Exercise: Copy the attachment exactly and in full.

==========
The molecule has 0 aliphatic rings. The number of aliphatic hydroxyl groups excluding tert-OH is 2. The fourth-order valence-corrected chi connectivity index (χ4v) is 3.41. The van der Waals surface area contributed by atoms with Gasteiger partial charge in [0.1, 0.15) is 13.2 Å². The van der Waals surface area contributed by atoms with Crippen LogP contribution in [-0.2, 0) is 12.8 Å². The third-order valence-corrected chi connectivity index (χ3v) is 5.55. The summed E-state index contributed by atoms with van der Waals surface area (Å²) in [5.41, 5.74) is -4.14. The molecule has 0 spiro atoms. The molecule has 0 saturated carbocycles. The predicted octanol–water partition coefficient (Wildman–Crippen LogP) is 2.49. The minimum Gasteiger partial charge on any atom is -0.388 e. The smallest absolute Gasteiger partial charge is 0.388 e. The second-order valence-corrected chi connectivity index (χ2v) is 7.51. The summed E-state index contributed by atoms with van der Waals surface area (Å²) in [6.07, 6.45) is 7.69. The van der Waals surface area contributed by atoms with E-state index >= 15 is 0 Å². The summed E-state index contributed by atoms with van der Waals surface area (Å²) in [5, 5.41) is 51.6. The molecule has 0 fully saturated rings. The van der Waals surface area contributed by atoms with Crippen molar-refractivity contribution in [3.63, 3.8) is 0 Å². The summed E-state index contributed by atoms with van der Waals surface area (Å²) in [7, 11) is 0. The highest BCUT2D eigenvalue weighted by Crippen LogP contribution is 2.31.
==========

The molecule has 0 aliphatic rings. The number of aliphatic hydroxyl groups excluding tert-OH is 2. The fourth-order valence-corrected chi connectivity index (χ4v) is 3.41. The van der Waals surface area contributed by atoms with Gasteiger partial charge in [0.1, 0.15) is 13.2 Å². The van der Waals surface area contributed by atoms with Crippen LogP contribution in [-0.2, 0) is 12.8 Å². The third-order valence-corrected chi connectivity index (χ3v) is 5.55. The summed E-state index contributed by atoms with van der Waals surface area (Å²) in [5.41, 5.74) is -4.14. The molecule has 0 spiro atoms. The molecule has 0 saturated carbocycles. The predicted octanol–water partition coefficient (Wildman–Crippen LogP) is 2.49. The minimum Gasteiger partial charge on any atom is -0.388 e. The smallest absolute Gasteiger partial charge is 0.388 e. The second-order valence-corrected chi connectivity index (χ2v) is 7.51. The summed E-state index contributed by atoms with van der Waals surface area (Å²) in [6.07, 6.45) is 7.69. The van der Waals surface area contributed by atoms with E-state index >= 15 is 0 Å². The summed E-state index contributed by atoms with van der Waals surface area (Å²) in [5, 5.41) is 51.6. The molecule has 0 fully saturated rings. The van der Waals surface area contributed by atoms with Crippen molar-refractivity contribution in [3.63, 3.8) is 0 Å². The summed E-state index contributed by atoms with van der Waals surface area (Å²) in [7, 11) is 0. The highest BCUT2D eigenvalue weighted by Crippen LogP contribution is 2.31.